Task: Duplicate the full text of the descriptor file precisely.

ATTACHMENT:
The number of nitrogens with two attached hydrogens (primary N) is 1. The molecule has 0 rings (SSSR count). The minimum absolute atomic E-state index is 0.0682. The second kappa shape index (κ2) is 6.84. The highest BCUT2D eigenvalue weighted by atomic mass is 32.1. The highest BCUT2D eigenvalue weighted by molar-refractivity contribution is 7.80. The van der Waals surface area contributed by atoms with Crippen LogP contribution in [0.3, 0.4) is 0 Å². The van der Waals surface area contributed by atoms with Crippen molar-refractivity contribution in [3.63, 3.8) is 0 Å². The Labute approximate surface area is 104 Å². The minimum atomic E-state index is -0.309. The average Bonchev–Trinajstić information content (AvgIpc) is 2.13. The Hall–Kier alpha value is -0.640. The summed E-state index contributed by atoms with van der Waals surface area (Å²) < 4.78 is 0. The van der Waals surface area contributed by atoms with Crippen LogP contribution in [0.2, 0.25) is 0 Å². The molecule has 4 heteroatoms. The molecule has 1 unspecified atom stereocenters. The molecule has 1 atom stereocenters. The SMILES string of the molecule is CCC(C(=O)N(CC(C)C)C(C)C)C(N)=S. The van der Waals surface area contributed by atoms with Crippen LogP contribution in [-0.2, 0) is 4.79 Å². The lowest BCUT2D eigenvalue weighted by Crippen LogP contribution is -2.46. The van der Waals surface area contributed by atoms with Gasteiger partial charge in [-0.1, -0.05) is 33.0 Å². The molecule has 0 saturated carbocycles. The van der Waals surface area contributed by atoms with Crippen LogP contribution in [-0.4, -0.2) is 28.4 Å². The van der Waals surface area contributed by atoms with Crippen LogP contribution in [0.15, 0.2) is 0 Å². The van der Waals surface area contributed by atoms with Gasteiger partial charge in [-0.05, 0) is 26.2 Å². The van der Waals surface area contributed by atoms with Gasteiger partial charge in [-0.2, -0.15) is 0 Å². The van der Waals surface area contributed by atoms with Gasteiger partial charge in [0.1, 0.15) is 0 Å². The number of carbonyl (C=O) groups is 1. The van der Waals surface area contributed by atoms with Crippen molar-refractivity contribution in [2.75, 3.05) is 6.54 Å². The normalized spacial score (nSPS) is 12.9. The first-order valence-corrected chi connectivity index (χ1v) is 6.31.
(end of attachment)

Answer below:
The number of nitrogens with two attached hydrogens (primary N) is 1. The molecule has 0 rings (SSSR count). The minimum absolute atomic E-state index is 0.0682. The second kappa shape index (κ2) is 6.84. The highest BCUT2D eigenvalue weighted by atomic mass is 32.1. The highest BCUT2D eigenvalue weighted by molar-refractivity contribution is 7.80. The van der Waals surface area contributed by atoms with Crippen LogP contribution in [0.3, 0.4) is 0 Å². The van der Waals surface area contributed by atoms with Crippen molar-refractivity contribution in [3.63, 3.8) is 0 Å². The Labute approximate surface area is 104 Å². The minimum atomic E-state index is -0.309. The average Bonchev–Trinajstić information content (AvgIpc) is 2.13. The Hall–Kier alpha value is -0.640. The summed E-state index contributed by atoms with van der Waals surface area (Å²) < 4.78 is 0. The van der Waals surface area contributed by atoms with Crippen LogP contribution in [0.2, 0.25) is 0 Å². The molecule has 4 heteroatoms. The molecule has 1 unspecified atom stereocenters. The molecule has 1 atom stereocenters. The SMILES string of the molecule is CCC(C(=O)N(CC(C)C)C(C)C)C(N)=S. The van der Waals surface area contributed by atoms with Crippen LogP contribution in [-0.2, 0) is 4.79 Å². The lowest BCUT2D eigenvalue weighted by Crippen LogP contribution is -2.46. The van der Waals surface area contributed by atoms with Gasteiger partial charge in [-0.1, -0.05) is 33.0 Å². The molecule has 0 saturated carbocycles. The van der Waals surface area contributed by atoms with Crippen LogP contribution in [-0.4, -0.2) is 28.4 Å². The van der Waals surface area contributed by atoms with Crippen LogP contribution in [0.15, 0.2) is 0 Å². The van der Waals surface area contributed by atoms with Gasteiger partial charge in [-0.05, 0) is 26.2 Å². The van der Waals surface area contributed by atoms with Gasteiger partial charge in [-0.2, -0.15) is 0 Å². The van der Waals surface area contributed by atoms with Gasteiger partial charge in [0.1, 0.15) is 0 Å². The number of carbonyl (C=O) groups is 1. The van der Waals surface area contributed by atoms with Crippen molar-refractivity contribution in [2.75, 3.05) is 6.54 Å². The normalized spacial score (nSPS) is 12.9. The first-order valence-corrected chi connectivity index (χ1v) is 6.31.